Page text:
when we sat down and started drinking last sunday morning, we did our best to come up with a variety of things to smoke. we had two giant slabs of pork belly already cured, so that was an obvious choice. we went out and we got some salmon, too. and we bought some eggs. (before you ask, yes, smoked eggs are a big thing here and they are delicious when done right.)
but i also wanted to give chicken breasts a go. yeah, they are super cheap and i didn’t want to break the bank. but more than that i wanted to give myself a challenge. i wanted to see if there was a way to make a notoriously dry and flavorless piece of bird into a juicy and delicious masterpiece using nothing more than time and a few ingredients i had on hand.
and i succeeded. when we pulled the chicken out of the smoker, it looked and smelled good. and when we ate it, it tasted so good we all stood around gawking in disbelief. it easily qualified among the best chicken i have ever cooked. while chorusing “dang, that is good” over and over again, we decided to make it a staple when firing up the smoker.
what was the secret? maybe it was the spice rub. maybe it was the half a head of garlic used in the recipe. but if you ask me, we owe it all to the brine.
apple-smoked curry chicken breast
- chicken breasts (boneless, skinless)
- apple woodchips
- half a head of garlic
- a tall can of malty beer
- curry powder
- sea salt
- black pepper
- chinese hot pepper
- rinse off your chicken breasts and dry them. set them aside.
- add salt to a large mixing bowl. the goal is to make a brine with a 16:1 ratio of liquid to salt, so feel free to go pretty heavy on it. the salt in a brine allows the meat to become softer and more absorptive of the flavors present in the smoker. i also highly advise adding an equal amount of sugar to the brine to even out the intense saltiness and provide color to the meat (espeically the exterior).
- peel and mince all of your garlic finely. add it to the mixing bowl. finish with a tablespoon or so of curry powder.
- pour in your beer and stir. call me an alcoholic if you like, but i didn’t actually add any water to my brine (which is obviously normally the main ingredient). normally, a brine which includes ingredients that aren’t water soluable needs to be cooked for a while and then chilled before meat is added. the carbonation of beer allows the flavors of the garlic and curry powder to combine more easily, and it also really does wonders for the softness of the chicken when working in tandem with the salt.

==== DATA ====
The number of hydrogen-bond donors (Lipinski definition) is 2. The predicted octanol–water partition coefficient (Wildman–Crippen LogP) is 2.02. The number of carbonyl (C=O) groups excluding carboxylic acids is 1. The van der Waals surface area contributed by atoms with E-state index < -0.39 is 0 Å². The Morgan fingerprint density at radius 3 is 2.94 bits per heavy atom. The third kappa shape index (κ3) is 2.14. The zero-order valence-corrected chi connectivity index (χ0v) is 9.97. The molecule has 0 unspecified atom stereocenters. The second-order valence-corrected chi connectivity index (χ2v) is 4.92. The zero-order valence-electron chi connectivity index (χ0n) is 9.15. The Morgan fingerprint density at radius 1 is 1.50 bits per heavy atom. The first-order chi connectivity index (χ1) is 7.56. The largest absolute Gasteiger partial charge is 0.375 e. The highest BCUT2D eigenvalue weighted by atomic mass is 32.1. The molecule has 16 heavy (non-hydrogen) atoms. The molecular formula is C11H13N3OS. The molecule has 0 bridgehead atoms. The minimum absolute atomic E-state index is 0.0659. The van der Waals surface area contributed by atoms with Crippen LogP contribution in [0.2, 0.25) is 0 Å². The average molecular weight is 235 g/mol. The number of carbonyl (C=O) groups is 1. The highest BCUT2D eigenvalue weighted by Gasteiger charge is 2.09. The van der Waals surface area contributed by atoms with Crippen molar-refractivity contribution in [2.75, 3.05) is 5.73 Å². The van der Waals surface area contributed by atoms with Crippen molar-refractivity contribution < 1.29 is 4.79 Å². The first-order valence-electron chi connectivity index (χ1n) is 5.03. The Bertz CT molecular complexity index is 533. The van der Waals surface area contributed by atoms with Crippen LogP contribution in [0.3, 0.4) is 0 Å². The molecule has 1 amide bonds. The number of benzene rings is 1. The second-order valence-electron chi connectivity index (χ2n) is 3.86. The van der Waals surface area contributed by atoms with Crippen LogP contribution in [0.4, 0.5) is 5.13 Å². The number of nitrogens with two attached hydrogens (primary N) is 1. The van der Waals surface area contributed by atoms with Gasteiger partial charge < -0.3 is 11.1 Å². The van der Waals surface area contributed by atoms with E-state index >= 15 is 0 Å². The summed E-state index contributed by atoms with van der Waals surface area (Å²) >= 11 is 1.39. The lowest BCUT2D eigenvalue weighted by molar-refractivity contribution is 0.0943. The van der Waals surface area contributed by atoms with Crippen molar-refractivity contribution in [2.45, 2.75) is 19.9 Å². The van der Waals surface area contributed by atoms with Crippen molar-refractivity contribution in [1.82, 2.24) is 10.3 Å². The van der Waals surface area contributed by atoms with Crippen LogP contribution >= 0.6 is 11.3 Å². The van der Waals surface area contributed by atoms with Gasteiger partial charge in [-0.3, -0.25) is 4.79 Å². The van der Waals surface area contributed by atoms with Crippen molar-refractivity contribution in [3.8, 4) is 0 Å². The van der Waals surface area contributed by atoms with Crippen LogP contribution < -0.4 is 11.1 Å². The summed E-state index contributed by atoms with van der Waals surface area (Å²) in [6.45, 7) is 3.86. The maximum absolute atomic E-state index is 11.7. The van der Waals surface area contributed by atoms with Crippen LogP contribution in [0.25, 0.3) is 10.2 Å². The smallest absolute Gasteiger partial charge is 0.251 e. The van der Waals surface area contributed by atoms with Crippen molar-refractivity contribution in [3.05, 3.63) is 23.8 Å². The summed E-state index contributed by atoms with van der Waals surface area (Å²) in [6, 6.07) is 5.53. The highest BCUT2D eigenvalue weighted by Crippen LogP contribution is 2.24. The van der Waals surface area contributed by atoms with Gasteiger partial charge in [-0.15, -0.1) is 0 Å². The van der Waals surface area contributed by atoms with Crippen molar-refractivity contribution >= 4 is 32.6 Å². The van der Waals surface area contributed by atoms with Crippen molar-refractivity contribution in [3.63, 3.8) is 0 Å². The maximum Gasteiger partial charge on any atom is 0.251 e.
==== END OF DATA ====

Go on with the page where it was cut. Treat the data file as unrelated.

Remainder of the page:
- add the chicken. you can butterfly each breast if you like, but they retain the moisture better when left whole. make sure all the breasts are completely submerged. cover the bowl with plastic wrap and set it in the fridge for 60 to 90 minutes.
- once finished, drain the brine and rinse the chicken. don’t worry, it should have soaked up most of the flavors you exposed it to. most people advise patting the chicken dry so it develops a crust in the smoker, but in this situation i kept it a little bit damp from the rinse so that i could apply a spice rub. sprinkle each breast with a healthy smattering of cinnamon, black pepper, hot chinese pepper, and a little extra curry powder. use your fingers to massage the spices into the breast, making sure they stick. if you are worried about the moisture, you can set the meat on a drying rack in front of a fan for five minutes or so, but you don’t need to.
- pop it in the smoker. i won’t go into the detail of how to go about smoking meat here, but rest assured there are all kinds of great blogs that can help you along the way. i highly recommend patrons of the pit.
traditionally, the goal is to get chicken to an internal temperature of around 140ºf. to do this, it is generally recommended to get the smoker to around 230º. our smoker, at this moment, doesn’t even get close to that temperature. so we smoked it at a very low temperature for a very long period of time (not to mention with all the other meats and fishes we decided to smoke that day in the same smoker). although we were skeptical of how it would turn out, when opened the smoker and took out the chicken, it had a beautiful golden crust and was done almost all the way through.
we sliced the chicken and fried it in a pan with just a little bit of olive oil over medium heat (just to be safe). and honestly, i think it turned out better than any chicken breasts i have had that were completely cooked straight out of the smoker. the outside was crisp and slightly chewy (as the smoker tends to do) and the interior was super succulent.